A woman with three kids of her own who also takes care of foster kids and runs a basketball program for neighborhood kids is being fined over $50,000 for giving out free food to others. Good thing the government is there to make it a crime to give out free food to those who want it.
A woman may be fined $600 for each day she provided free food to children in a poor Philadelphia neighborhood for the past few months.Angela Prattis, 41, of Chester Township has been distributing free healthy lunches in a neighborhood that has a per capita income of $19,000 a year.Prattis made no money from the meal distribution, and gave out food provided by the Archdiocese of Philadelphia. The “lunch lady” ran the charity out of her garage, to which about 60 children came, five days a week.After the city council was alerted of the free lunches, it ruled that she would have to acquire a variance to give away food next summer – or pay a fine of $600 a day. The council considers Prattis’ deed a zoning violation. Three months of distributing food would instigate a fine of more than $50,000.“It’s not like I’m selling food,” she objected. “These kids are hungry. I’m not tearing down the community. I’m keeping the children out of harm’s way,” she said in a Fox News interview.But a variance to distribute food would also be costly. Administrative fees for a variance would cost up to $1,000.“You have houses here. The roofs are falling in, and they could be focused on a lot more serious issues than me feeding children,” Prattis said in response to the city council’s ruling. . . .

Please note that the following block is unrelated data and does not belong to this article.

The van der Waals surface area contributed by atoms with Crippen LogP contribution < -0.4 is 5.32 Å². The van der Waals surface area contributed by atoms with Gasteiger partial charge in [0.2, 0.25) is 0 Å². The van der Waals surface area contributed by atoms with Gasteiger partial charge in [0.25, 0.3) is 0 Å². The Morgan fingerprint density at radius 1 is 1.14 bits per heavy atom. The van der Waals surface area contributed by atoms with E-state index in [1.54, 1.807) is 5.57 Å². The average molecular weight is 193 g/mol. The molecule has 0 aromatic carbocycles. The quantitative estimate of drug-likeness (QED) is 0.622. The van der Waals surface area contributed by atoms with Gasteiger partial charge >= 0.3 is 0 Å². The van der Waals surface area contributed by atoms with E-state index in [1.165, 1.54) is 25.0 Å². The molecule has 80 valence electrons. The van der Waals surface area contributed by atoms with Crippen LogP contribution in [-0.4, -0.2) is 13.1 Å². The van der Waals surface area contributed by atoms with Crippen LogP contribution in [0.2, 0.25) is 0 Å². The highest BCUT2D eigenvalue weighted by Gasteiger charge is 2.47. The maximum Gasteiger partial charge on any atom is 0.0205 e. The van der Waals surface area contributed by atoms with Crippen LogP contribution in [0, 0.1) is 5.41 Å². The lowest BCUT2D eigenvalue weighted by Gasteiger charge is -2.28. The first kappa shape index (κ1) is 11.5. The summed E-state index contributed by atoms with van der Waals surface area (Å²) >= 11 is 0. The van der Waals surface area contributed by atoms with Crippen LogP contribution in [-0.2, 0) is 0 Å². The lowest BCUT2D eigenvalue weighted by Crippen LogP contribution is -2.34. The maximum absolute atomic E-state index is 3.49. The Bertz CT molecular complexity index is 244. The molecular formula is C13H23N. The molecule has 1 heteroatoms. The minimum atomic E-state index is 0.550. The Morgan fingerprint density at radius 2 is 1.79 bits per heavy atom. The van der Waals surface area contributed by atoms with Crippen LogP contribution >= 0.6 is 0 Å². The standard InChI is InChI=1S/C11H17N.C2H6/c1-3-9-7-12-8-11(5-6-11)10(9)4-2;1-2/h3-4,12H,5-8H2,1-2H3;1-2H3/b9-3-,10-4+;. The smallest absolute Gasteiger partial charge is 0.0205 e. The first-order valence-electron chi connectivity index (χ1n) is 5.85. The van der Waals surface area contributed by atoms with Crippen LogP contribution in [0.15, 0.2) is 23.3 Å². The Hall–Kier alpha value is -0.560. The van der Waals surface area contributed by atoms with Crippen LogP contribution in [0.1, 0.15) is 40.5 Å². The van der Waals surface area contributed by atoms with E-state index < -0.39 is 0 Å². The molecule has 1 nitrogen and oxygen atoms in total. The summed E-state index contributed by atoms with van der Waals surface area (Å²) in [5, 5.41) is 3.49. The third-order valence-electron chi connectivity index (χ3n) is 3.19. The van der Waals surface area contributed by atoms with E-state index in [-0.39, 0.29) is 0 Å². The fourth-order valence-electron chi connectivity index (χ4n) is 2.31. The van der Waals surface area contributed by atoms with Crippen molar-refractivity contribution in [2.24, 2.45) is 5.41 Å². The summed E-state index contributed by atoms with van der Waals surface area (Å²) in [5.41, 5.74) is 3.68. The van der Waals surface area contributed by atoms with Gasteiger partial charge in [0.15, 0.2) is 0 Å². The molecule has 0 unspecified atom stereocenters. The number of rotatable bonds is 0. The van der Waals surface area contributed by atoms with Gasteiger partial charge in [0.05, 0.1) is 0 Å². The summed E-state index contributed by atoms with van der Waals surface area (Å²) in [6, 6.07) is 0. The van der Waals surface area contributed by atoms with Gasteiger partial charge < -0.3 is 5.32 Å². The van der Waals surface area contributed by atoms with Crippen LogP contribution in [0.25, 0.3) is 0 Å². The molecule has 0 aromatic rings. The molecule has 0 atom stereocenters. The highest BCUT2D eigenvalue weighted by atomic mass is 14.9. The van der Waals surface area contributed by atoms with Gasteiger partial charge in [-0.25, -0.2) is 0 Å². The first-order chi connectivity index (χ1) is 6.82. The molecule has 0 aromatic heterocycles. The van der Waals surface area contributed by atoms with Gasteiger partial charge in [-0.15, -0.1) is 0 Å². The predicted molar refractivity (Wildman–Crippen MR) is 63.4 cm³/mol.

An update from Fox News:
A Pennsylvania woman has vowed to continue doling out free lunches to children in her hardscrabble neighborhood, even though officials there have threatened to fine her $600 a day.
Angela Prattis, 41, was ordered by the Chester Township Council to wind down the makeshift dining room she runs in the driveway of her modest home during the summer for the hungry kids who come to her daily in search of a good meal. Under pressure from the community, the local leaders agreed to let Prattis finish her mission this summer, but told her she would need a zoning variance to resume the operation next summer.
"I'm going to continue to feed the children," Prattis told FoxNews.com. "I'm just doing this for the kids. I don't want a big fight. . . .
A video news report is available from Fox News here
Labels: poverty, privatization, Regulation